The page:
John Fuller, Director of Research at Emerson Automation Solutions in Marshalltown, IA, recently published an article in the August 2020 issue of Hydrocarbon Engineering. The article describes how valve sensor data can be used to detect developing problems and avoid unnecessary valve overhauls. The article is titled Ways and Means and is summarized below.
Internet of Things in a Production Environment
The Industrial Internet of Things (IIoT) has taken advantage of inexpensive microprocessors and increasingly prevalent sensors to expose data that was never before available. When the data is properly acted upon, it can increase uptime, improve performance, and provide proactive maintenance. However, that data only has value if it is delivered to the correct person in a useful format.
IIoT is particularly challenging for control valve applications because the experts who can analyze and interpret data are often outside the plant and may not even work for the operating company. Opening a communication channel so data is available offsite can expose the plant control system to external cybersecurity threats.
The only reason to collect data using IIoT is because of its value to the end user, but this same appeal can make data and its source device an attractive target of hackers, requiring the intelligent application of cybersecurity best practices. Before IIoT, data was essentially secured by proximity, and by proprietary hardware and software systems which isolated industrial devices as islands of automation.
The situation is a bit different for control valves because the main threat is not the theft of valve performance data, but rather the possibility of someone using an IIoT digital data link, which can be bidirectional, to take control of a critical valve.
One connectivity option uses specialized hardware to allow the valve data to leave the site securely.
With Emerson’s Secure First Mile, a data diode is used to bypass the security of the layers and transmit data to a higher level (Figure 1). This is typically done with data useful for maintenance and reliability, as opposed to control by the automation system.
Figure 1: A data diode blocks data transmission to a control valve, only allowing it to transmit data, much as an electronic diode allows current flow only in one direction.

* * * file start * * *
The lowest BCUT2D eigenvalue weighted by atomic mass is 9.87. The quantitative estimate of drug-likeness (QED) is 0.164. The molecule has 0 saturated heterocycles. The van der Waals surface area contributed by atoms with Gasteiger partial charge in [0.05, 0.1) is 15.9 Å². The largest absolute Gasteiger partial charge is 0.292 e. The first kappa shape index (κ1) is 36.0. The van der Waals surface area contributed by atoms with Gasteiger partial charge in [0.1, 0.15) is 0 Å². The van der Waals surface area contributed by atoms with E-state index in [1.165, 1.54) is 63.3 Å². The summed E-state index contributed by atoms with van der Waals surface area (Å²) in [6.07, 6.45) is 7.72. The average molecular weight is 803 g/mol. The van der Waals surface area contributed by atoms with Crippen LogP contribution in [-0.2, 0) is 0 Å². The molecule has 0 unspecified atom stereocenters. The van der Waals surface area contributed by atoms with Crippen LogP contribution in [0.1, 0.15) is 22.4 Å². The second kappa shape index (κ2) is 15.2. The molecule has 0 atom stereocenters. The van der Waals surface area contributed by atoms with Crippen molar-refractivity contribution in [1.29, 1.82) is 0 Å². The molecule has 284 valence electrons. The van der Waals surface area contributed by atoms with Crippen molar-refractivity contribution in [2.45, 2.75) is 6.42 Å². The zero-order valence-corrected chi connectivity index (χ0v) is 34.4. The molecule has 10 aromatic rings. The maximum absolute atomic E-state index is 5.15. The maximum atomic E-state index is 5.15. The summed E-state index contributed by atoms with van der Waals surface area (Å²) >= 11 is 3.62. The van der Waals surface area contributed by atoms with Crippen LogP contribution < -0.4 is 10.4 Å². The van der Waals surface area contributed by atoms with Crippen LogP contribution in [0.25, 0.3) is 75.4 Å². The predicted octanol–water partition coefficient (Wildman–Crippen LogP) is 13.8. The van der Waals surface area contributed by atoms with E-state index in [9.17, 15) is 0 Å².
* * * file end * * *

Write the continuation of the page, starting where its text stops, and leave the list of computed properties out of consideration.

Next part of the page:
In this architecture, a control valve is connected to a field gateway, which is in turn connected to an edge gateway via a data diode. The diode only allows data transmission in one direction, in this case from the valve to the edge gateway. This addresses cybersecurity issues by preventing a hacker from taking control of a critical valve.
For WirelessHART communications, security provisions are extensive, implemented with defense in depth model to controlling access to the wireless network, protecting the wireless network infrastructure, and preserving data confidentiality and integrity.
Creating Value from Smart Sensors Data
Unlike smart homes or cars, where the number of sensors has exploded over the past two decades, the number of valve sensors has remained relatively constant (Figure 2). A valve’s input signal, travel, supply/actuator pressure, and temperature sensors are used for the primary purpose of controlling the valve position more accurately.
Figure 2: Modern control valves contain a number of smart sensors, with the potential to add more.
Value is added when this sensor data can be used to troubleshoot performance problems, and even more value is obtained if the data can be utilized to detect developing issues before they impact plant operations. Positioner sensors can detect and alarm on simple issues like low supply air pressure or high temperature. The positioner microprocessor can capture high speed data on valve position and air actuator pressure in real time and create a valve stroke signature. This information can allow a subject matter expert (SME) to calculate bench set, friction, and available seat force. This information can be used to detect degrading performance before valve operation is directly impacted.
IIoT Connectivity Closes the Gap
IIoT communication channels securely deliver this data to the SME, who uses his or her knowledge and expertise to analyze the live data and predict or troubleshoot issues, and to determine the corrective actions necessary to resolve the problem. This data can be sent to any host system, either on premises or in the cloud, for expert analysis. Storing data in the cloud allows for third-party analysis by valve manufacturer experts, often provided as a connected service.
Smart valves now provide the data required by end user and valve manufacturer SMEs to analyze the operation of in-service valves and predict problems before they escalate into major incidents. End users just need to leverage IIoT to securely transport that data outside of the plant to realize the benefits of their smart valve investments through improvements in valve performance, operation and maintenance.
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